I ran a poll on Twitter several days ago asking; “Does seasonal depression only affect its sufferers in the winter?” and received the majority of answers towards ‘no’. I make an odd relation to Lana Del Rey’s ‘summertime sadness‘ when I think of Seasonal Affective Disorder (SAD). SAD is actually known to affect people in all seasons rather than just winter. Winter SAD is common due to the lack of sunlight, but there is a more rare kind of SAD that begins in the spring and continues through the summer months. SAD is a form of recurrent depressive disorder or bipolar disorder which vary in intensity. The exact cause of SAD is unknown but hypotheses such as a melatonin deficiency, and serotonin function support the causes of SAD.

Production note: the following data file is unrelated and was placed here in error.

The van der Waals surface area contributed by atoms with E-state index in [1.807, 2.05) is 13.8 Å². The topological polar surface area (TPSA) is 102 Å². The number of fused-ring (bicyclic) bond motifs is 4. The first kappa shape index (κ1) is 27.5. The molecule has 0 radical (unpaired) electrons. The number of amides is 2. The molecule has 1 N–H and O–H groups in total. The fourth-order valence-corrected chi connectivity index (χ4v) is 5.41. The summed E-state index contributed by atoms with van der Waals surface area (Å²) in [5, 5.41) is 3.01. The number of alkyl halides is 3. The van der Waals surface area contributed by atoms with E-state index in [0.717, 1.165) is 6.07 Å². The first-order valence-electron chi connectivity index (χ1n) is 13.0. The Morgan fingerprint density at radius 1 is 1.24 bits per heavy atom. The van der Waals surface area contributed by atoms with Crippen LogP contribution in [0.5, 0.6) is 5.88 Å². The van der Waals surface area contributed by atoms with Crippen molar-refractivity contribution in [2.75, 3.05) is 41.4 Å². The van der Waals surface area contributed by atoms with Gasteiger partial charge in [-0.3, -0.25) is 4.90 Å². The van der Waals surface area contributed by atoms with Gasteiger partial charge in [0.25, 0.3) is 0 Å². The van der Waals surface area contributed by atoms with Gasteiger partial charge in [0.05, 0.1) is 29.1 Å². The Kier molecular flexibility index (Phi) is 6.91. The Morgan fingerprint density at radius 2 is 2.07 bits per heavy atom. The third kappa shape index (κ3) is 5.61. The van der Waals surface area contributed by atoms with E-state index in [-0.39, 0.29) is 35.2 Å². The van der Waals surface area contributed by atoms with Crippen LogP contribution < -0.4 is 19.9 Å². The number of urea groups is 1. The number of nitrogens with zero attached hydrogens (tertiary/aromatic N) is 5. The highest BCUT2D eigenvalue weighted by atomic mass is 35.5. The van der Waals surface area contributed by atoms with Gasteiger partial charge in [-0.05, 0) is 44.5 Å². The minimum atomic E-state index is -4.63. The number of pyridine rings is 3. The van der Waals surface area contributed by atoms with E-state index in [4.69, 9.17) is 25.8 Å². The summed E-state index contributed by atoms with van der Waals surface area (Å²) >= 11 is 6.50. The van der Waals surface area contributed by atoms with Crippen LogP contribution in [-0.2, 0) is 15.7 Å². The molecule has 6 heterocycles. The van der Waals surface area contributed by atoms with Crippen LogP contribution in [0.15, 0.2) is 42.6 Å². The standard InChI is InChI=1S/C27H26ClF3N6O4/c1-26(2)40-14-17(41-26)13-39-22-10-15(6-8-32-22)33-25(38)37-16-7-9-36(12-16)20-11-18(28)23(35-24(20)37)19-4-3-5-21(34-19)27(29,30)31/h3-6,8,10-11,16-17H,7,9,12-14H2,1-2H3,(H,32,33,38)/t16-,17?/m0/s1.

But what does it feel like?
Often referred to as ‘seasonal depression’ SAD is a constant low feeling that can cause irritation, crying spells, lethargy, low motivation, and problems with interpersonal relationships. more common than not SAD is detected through the winter months, however, it is more than possible to be diagnosed with SAD in a different season because the cause of the disorder is still unknown. However, the best treatment for SAD known today is 2500 lx of artificial light exposure in the morning. Some ways to incorporate light into your daily routine can include reading a book and having a morning coffee outside, going for small walks, or trying some winter sports such as skating or hockey. Go out with your friends and go sledding, build a snowman, or catch snowflakes. Emphasize these techniques when it’s a particularly sunny day.
Percentages of Canadian’s who suffer from a variety of SAD…
Severe Seasonal Depression
Mild Seasonal Depression